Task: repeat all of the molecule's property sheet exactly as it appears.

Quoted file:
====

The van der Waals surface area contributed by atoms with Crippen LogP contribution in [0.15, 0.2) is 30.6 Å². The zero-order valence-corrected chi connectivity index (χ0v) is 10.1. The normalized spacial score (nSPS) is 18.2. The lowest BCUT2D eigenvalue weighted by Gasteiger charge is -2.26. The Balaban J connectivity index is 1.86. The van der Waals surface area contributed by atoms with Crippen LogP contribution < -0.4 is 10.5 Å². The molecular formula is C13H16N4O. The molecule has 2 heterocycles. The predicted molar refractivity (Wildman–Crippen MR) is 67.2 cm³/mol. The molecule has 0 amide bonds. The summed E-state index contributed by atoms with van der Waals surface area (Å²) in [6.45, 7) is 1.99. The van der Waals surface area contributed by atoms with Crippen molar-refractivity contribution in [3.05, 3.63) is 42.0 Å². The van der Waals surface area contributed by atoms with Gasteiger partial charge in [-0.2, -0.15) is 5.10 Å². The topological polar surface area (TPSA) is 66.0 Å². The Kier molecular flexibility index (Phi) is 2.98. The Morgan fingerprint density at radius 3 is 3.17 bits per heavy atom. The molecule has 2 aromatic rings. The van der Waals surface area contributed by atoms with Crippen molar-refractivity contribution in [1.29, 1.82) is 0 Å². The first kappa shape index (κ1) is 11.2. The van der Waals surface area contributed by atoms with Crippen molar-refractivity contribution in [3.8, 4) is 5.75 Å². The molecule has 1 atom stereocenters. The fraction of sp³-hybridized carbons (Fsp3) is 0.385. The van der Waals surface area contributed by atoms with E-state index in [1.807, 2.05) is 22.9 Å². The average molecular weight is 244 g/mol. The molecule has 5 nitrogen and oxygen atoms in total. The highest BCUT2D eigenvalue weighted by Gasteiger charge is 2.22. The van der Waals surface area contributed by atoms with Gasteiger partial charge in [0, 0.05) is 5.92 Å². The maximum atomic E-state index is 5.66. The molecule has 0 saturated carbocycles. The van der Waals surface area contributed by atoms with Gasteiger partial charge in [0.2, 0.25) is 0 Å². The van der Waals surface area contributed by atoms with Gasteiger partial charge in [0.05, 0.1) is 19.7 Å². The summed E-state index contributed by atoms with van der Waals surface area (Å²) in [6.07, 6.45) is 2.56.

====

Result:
The van der Waals surface area contributed by atoms with Crippen LogP contribution in [0.15, 0.2) is 30.6 Å². The zero-order valence-corrected chi connectivity index (χ0v) is 10.1. The normalized spacial score (nSPS) is 18.2. The lowest BCUT2D eigenvalue weighted by Gasteiger charge is -2.26. The Balaban J connectivity index is 1.86. The van der Waals surface area contributed by atoms with Crippen LogP contribution < -0.4 is 10.5 Å². The molecular formula is C13H16N4O. The molecule has 2 heterocycles. The predicted molar refractivity (Wildman–Crippen MR) is 67.2 cm³/mol. The molecule has 0 amide bonds. The summed E-state index contributed by atoms with van der Waals surface area (Å²) in [6.45, 7) is 1.99. The van der Waals surface area contributed by atoms with Crippen molar-refractivity contribution in [3.05, 3.63) is 42.0 Å². The van der Waals surface area contributed by atoms with Gasteiger partial charge in [-0.2, -0.15) is 5.10 Å². The topological polar surface area (TPSA) is 66.0 Å². The Kier molecular flexibility index (Phi) is 2.98. The Morgan fingerprint density at radius 3 is 3.17 bits per heavy atom. The molecule has 2 aromatic rings. The van der Waals surface area contributed by atoms with Crippen molar-refractivity contribution in [1.29, 1.82) is 0 Å². The first kappa shape index (κ1) is 11.2. The van der Waals surface area contributed by atoms with Crippen molar-refractivity contribution in [3.8, 4) is 5.75 Å². The molecule has 1 atom stereocenters. The fraction of sp³-hybridized carbons (Fsp3) is 0.385. The van der Waals surface area contributed by atoms with E-state index in [1.807, 2.05) is 22.9 Å². The average molecular weight is 244 g/mol. The molecule has 5 nitrogen and oxygen atoms in total. The highest BCUT2D eigenvalue weighted by Gasteiger charge is 2.22. The van der Waals surface area contributed by atoms with Gasteiger partial charge in [0, 0.05) is 5.92 Å². The maximum atomic E-state index is 5.66. The molecule has 0 saturated carbocycles. The van der Waals surface area contributed by atoms with Gasteiger partial charge in [0.2, 0.25) is 0 Å². The van der Waals surface area contributed by atoms with Gasteiger partial charge in [0.05, 0.1) is 19.7 Å². The summed E-state index contributed by atoms with van der Waals surface area (Å²) in [6.07, 6.45) is 2.56.